How-To: Break the Base
Smudging. Color Flash. Base Adjust. Breaking the Base. No matter what you call it, it’s an extremely important salon service every colorist should know how to perform, yet somehow, much confusion about the technique still exists. And while the beauty of our industry is that there’s never one single way of doing things, we have to start somewhere. That’s where BTC Member Jose Garcia from Jensen Beach, Florida, comes in. He’s perfected his own version of the technique and is here to help! So if you’re still wondering what the heck it is, listen up!
“Breaking the base is the process of lightening the natural new growth very quickly—by 1 to 1 ½ levels—to diffuse (not match) dark roots before, during, after or even in-between highlighting services,” says Jose. This way, your clients’ hair gets a rest from using lightener and there’s a little more growth to work with when the time comes for a touchup highlight. The result is healthier hair since there’s little to no overlapping of lightener which can weaken the hair over time and cause breakage.
“The great thing about this technique is its speed and versatility,” says Jose. “It can be done during a client’s regular highlight appointment, as an add-on to a haircut, conditioning treatment or blowout service. Clients can literally come in during their lunch and get a quick base break and a blowout. Their color looks fresh and fabulous, and it’s a great way to bring in extra revenue.”
Get all the step-by-step photos and formulas in the link at the bottom of this article!
The “Break” Down
Using a permanent lifting color mixed with 20-volume developer will generally achieve two levels of lift if allowed to process the full time (30 to 45 minutes). However, during a base break, you only process your formula for 10 minutes, since the idea is that you only want a diffusion or softening between the client’s dark, new growth and her highlights.
While a base break can be done on any natural level, your ideal clients on which to perform this service are highlight clients with natural Levels of 6 and above. “Natural Levels 1 through 5 tend to expose a lot of warmth due to the strong, red underlying pigment of those levels,” says Jose, “which is fine for a select few, but these days, clients seem to be ‘warm-phobic.’ How many times have you heard a client say, ‘I don’t want to see ANY red?’”
A perfect example of when to offer the service? A client comes in for a haircut, conditioning treatment or blowout. She gets highlights regularly and she’s showing some new growth, but not enough to warrant bringing out the lightener. She wants her color to look fresh, but she doesn’t have a lot of time to sit for highlights. Now is a great time to break the base.
For a base break, you should use a permanent lift color 1 to 1 ½ levels lighter than the client’s natural level mixed with 20-volume developer. (In some cases, 30-volume can be used for resistant hair, Jose says. However, a stronger tonal base (Ash/Ash) should be used to account for the stronger lift. Also, timing may be less than 10 minutes).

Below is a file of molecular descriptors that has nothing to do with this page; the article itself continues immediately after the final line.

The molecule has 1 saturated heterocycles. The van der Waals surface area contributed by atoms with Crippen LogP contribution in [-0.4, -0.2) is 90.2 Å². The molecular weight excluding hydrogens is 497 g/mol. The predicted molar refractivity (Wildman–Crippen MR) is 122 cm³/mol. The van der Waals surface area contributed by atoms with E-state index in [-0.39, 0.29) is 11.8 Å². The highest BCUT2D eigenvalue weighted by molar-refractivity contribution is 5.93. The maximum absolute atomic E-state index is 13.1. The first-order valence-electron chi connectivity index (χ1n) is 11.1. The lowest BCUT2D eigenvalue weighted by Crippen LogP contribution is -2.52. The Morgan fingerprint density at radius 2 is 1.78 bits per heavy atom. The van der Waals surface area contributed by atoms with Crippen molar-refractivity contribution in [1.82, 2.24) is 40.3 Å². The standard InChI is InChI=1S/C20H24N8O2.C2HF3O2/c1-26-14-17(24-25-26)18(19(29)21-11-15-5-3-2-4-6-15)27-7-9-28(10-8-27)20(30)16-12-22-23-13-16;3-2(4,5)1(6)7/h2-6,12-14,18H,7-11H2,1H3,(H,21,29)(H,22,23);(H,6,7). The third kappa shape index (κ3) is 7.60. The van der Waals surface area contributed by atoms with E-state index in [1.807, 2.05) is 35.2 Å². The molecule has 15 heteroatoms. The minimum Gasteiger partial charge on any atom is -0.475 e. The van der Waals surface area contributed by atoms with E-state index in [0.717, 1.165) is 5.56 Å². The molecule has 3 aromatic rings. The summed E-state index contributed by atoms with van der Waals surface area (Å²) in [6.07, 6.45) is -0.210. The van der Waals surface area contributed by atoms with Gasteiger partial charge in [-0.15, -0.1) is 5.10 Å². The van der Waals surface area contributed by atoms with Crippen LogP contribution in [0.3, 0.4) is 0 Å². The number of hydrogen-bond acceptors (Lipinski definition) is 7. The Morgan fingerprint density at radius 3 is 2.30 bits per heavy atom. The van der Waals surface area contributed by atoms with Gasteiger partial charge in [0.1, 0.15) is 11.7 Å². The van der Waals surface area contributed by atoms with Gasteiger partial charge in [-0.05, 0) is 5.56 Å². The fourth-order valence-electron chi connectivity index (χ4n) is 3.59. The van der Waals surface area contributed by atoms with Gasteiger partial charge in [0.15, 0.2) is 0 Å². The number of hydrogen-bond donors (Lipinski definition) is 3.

Since the processing time is cut down to only 10 minutes, a formula of Ash, Ash/Ash or Ash/Violet is strongly recommended to reduce the amount of warmth exposed during the lifting process. Remember to take into consideration what underlying pigment will be exposed at the target level to determine which tone will be chosen when formulating.
Example: Your client’s natural Level is 6. Mix up a color lLevel 7 in a tone of Ash/Ash since the underlying pigment at Level 7 is light orange.
Breaking the base can be done at your station or at the shampoo bowl. However, applying at the shampoo bowl can leave room for error resulting in banding or missed spots. Base breaking is a way to soften new growth, so generally you should only apply your formula to the areas that really matter (the hairline, partings or the two front quadrants).
Begin timing as soon as you start applying your formula. The key is it to be done with this service in 12 to 15 minutes total—two to five minutes to apply and 10 minutes to process. The longer you process the color, the more underlying pigment you allow to be exposed. This is why it’s important to be quick in your application and only do the areas that are visually essential.
“Some products are sold as premixed base break colors,” notes Jose. “While these products are great, I believe that haircolor isn’t one size fits all, so I prefer to mix my own customizable formulas to fit the specific needs of each client’s hair.”
Here are some of Jose’s favorite base break formulas using Matrix SOCOLOR Permanent Cream Haircolor!
Natural Level 5 Base Break Formula: 1 oz. Matrix SOCOLOR 6 Ash/Ash + 1/16 oz. SOCOLOR Color Boost Blue + 1 1/8 oz. 20-volume Matrix Cream Developer
Natural Level 6 Base Break Formula: 1/2 oz. Matrix SOCOLOR 6 Ash/Ash + ½ oz. Matrix Socolor 8 Ash/Ash + 1 oz. 20-volume Matrix Cream Developer
Natural Level 7 Base Break Formula: ½ oz. Matrix SOCOLOR 8 Ash/Violet + ½ oz. Matrix SoColor 8 Ash/Ash + 1 oz. 20-volume Matrix Cream Developer
Natural Level 8 Base Break Formula: ½ oz. Matrix SOCOLOR 8 Ash/Violet + ½ oz. Matrix SOCOLOR 10 Ash/Violet + 1/8 oz. Matrix Color Boost Violet + 1 ¼ oz. 20-volume Matrix Cream Developer